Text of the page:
BY TATIRA ZWINOIRA
GOVERNMENT is working on two draft documents to develop a competitive procurement framework for power generating projects to make them more bankable and feasible when seeking financial support.
This was revealed at the International Renewable Conference and Expo hosted by Alpha Media Holdings publishers of three weeklies The Standard, Zimbabwe Independent and Weekly Digest and a daily, NewsDay, along with the Energy and Power Development ministry.
During the conference that ran from Tuesday to Friday last week, in Victoria Falls, the bankability of renewable energy projects run by independent power producers (IPPs) emerged as the key challenge in getting them off the ground.
Renewable energy can generate over 1 800MW, from solar, biomas, small hydro and wind.
“In order to accelerate the participation of the private sector in project developments, my ministry and that of Finance and Economic Development have been working with the African Legal Support Facility under the banner of the African Development Bank (AfDB) to come up with a competitive procurement framework for power generating projects,” Energy minister Zhemu Soda said in a speech last week on Friday at the conference.
“To date, we have two draft documents, the Power Purchase Agreement and the Government Support Implementation Agreement (GSIA) both of which are at an advanced stage of adoption as project working documents. The GSIA deals with identified risks associated with investing in the energy sector by various international and local investors which have previously been responsible for low traction in this space.”
He added: “The country will shortly be expected to see an influx of investments into the renewable energy sector and the accelerated implementation of various projects that had been halted due to envisaged risks that had not been mitigated in the past”.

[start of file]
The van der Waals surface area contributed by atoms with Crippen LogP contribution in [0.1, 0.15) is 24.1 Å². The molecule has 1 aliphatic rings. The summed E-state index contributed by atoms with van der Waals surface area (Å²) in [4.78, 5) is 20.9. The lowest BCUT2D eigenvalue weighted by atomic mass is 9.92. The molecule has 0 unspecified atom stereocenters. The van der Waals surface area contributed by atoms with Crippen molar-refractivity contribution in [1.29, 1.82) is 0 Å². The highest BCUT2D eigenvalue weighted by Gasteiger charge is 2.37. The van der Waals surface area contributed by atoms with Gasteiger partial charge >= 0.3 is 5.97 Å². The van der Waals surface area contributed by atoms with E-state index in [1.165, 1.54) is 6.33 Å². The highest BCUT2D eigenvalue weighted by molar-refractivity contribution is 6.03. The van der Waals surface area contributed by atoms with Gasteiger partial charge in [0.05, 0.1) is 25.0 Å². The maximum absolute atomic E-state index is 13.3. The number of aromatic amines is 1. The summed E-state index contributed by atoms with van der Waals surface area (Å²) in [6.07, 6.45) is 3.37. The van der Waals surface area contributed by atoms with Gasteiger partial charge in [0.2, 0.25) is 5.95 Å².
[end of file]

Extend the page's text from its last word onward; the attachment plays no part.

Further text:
During the conference, a representative of the AfDB revealed that when IPPs apply for funding from the bank, it often dismisses them due to not meeting some of their requirements.
These are non-cost reflective tariffs, aging infrastructure, lack of government guarantees, and lack of financial mobilisation.
The representative also mentioned lack of a competitive IPP framework as the reason some of these IPPs have their projects dismissed as such a framework would reveal a project’s longevity.
“Apart from signing power purchase agreements with power utility, ZETDC (Zimbabwe Electricity Transmission and Distribution Company), independent power producers can generate their electricity and sell to customers of their choice in Zimbabwe,” Zhemu said.
“The renewable energy policy allows the third-party access to the grid upon agreement with ZETDC for use of its infrastructure. The regulator is seized with ensuring that willing fees are not prohibitive in order to promote realisation of this policy provision.”
According to AfDB, as reported in our sister paper The Standard this week, the country has power rehabilitation needs of US$1,14 billion for the next 10 years with no significant strides having been made to date.
If the government invested in raising that amount of money, it would be easier to incorporate renewable energy projects into existing infrastructure thus making projects further bankable.
Zhemu said his ministry applied for a US$10 million grant for green funding from the Sustainable Development Goal Fund (SDGF) which will be deployed to capacity building and project development.
“The SDGF is an international multi-donor and multi-agency development mechanism created in 2014 by the United Nations to support sustainable development activities through integrated and multidimensional joint programmes,” its website